• Anticipate the unexpected.  Having spent many years planning events as part of my marketing responsibilities, I learned that nothing ever transpires perfectly.  If you expect people to be late to calls, article contributors to get waylaid, flights to sit on runways, etc., you always have backup plans and can even use idle times to get something else done.
  • Improve productivity.  Efficiency experts say the best way to improve productivity is to do all of the same tasks versus working to complete each individual project.  So if I have to write five campaign emails this week or create two blog posts, I’ll spend an hour and conquer them all.  You get into a groove and can then move onto another task.
  • Switch gears.  Although many of my colleagues think I am superior at multi-tasking, I am not really a fan of doing three things at once.  The reality is that, when juggling many things at the same time, you are really only doing one with some effectiveness.  If you don't agree, try telling me the content of your last conference call when you were answering email at the same time!  Instead, what I suggest is that you switch your focus up constantly to keep your brain refreshed.  At least once an hour, do something different.  Write for 45 minutes, make phone calls for 30 minutes, answer email for 20 minutes, etc.  You’ll actually get through projects more quickly and do a better job on all of them.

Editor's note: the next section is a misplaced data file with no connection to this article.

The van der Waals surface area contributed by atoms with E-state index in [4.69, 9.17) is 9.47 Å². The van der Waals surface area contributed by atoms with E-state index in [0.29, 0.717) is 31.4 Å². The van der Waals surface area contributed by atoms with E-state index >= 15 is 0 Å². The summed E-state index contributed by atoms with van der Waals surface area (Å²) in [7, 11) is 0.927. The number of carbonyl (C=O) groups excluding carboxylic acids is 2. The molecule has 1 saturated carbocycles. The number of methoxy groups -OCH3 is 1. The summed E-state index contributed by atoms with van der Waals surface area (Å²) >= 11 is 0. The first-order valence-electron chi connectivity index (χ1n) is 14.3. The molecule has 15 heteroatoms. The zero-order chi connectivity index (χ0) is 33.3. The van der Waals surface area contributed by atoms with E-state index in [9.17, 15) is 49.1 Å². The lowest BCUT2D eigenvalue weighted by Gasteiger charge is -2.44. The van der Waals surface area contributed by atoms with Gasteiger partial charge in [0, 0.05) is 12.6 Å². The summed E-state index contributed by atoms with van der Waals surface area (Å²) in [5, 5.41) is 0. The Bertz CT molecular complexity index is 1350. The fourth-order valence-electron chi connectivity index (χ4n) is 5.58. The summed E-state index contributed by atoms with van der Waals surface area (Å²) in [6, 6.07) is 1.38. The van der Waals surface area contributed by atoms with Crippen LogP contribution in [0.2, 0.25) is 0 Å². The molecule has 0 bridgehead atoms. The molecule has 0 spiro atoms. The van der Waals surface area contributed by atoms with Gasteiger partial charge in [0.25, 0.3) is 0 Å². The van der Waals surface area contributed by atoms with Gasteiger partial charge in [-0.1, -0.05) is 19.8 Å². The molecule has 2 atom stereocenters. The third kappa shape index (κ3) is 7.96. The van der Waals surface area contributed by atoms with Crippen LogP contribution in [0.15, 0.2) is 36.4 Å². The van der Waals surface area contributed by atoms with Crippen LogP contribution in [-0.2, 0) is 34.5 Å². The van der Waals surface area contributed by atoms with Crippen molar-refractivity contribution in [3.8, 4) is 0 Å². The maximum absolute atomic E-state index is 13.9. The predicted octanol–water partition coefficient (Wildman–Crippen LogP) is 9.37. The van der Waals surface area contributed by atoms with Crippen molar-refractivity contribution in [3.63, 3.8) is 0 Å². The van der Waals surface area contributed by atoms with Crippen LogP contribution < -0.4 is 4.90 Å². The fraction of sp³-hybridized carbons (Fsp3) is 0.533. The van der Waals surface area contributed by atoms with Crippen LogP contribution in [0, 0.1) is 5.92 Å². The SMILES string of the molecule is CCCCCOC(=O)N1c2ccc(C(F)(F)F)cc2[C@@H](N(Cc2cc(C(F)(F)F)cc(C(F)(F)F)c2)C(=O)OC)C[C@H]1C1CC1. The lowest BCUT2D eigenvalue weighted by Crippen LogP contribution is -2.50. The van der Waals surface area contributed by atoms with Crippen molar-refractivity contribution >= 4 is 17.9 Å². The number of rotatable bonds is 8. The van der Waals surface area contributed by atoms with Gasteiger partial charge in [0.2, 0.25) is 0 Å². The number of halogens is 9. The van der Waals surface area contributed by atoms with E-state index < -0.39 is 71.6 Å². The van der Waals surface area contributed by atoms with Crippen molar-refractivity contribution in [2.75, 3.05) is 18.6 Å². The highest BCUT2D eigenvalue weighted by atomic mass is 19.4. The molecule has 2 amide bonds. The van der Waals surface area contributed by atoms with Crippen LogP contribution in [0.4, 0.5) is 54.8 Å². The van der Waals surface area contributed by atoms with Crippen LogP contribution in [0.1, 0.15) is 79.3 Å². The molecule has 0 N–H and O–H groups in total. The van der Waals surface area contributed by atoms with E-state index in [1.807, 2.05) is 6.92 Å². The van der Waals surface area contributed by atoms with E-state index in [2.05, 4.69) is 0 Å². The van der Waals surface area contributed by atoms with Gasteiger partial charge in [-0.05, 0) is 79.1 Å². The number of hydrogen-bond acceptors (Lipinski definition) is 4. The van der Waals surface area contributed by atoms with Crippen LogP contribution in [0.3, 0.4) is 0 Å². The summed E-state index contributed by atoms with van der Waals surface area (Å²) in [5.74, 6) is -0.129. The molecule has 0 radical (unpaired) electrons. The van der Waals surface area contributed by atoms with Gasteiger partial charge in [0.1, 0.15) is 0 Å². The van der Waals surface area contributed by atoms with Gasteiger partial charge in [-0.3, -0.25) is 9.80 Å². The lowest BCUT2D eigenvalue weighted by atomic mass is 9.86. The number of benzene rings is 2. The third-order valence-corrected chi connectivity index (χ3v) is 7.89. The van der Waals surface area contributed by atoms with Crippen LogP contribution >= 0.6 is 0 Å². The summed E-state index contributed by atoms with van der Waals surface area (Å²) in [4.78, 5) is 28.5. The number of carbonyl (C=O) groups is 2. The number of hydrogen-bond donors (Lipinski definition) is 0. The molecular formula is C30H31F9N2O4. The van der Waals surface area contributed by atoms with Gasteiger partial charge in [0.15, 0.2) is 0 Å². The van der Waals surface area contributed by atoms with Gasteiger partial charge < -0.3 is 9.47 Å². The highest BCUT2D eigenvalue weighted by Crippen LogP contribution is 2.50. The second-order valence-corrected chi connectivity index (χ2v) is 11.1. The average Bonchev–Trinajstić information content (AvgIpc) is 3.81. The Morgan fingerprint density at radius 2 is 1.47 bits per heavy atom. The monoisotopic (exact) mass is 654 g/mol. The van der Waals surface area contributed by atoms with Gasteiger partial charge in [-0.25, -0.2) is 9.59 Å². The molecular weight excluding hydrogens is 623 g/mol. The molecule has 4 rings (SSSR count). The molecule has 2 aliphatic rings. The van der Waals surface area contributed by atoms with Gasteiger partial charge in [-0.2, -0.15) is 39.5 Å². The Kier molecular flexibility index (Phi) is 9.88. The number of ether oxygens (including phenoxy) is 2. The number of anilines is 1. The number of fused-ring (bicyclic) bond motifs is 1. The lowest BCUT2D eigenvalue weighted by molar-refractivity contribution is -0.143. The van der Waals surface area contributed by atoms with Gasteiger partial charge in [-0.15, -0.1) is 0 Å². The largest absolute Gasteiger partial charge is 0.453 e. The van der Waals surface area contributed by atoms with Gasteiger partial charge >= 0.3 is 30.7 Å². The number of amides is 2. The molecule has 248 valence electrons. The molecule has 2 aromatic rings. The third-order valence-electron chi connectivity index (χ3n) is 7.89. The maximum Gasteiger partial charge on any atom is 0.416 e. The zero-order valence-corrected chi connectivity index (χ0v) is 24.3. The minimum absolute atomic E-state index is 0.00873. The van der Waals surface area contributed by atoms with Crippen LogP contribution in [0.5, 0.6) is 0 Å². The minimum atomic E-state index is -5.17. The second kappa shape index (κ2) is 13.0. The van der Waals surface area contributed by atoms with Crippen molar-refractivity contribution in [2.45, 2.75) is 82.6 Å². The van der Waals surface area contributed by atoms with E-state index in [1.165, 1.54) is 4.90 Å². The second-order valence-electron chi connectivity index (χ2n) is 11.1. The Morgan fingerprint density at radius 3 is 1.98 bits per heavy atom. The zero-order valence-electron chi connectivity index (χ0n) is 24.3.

But it is not all about work.  Just as you schedule time for important job responsibilities, you need to dedicate parts of your day to family and friends.  If you use day-parting, it makes it much easier to allocate the time and disconnect from the noise long enough to enjoy it.  When you are having a conference call during your child’s sporting event, your colleagues, your child and you all get short-changed.

You also need to make appointments for yourself to relax and recharge.  Even if it is 20 minutes per day, you will be more productive and more engaged with your family and friends.  This is the toughest rule for me to stick with, but I make a conscious effort to say, “for the next ___ minutes, it is ‘me time.’”  That is why I get up at a ridiculously early hour to fit in exercise.  I also carry a book with me always and don't stress about waiting in lines because I’m sneaking in something I like to do.  Saturday mornings are when I create decadent desserts and my family knows I have to recharge (translation:  they give me my space for a little while and are rewarded with cakes, cookies and ice cream!).

What practices do you follow to make your day easier? Do you follow any specific technique or guru?  Or do you work/live with someone like me and, if so, does it help or drive you crazy?


Comments

I should follow a few of these too. I do #1 and #2 most of the time, but I should try out the last two as well.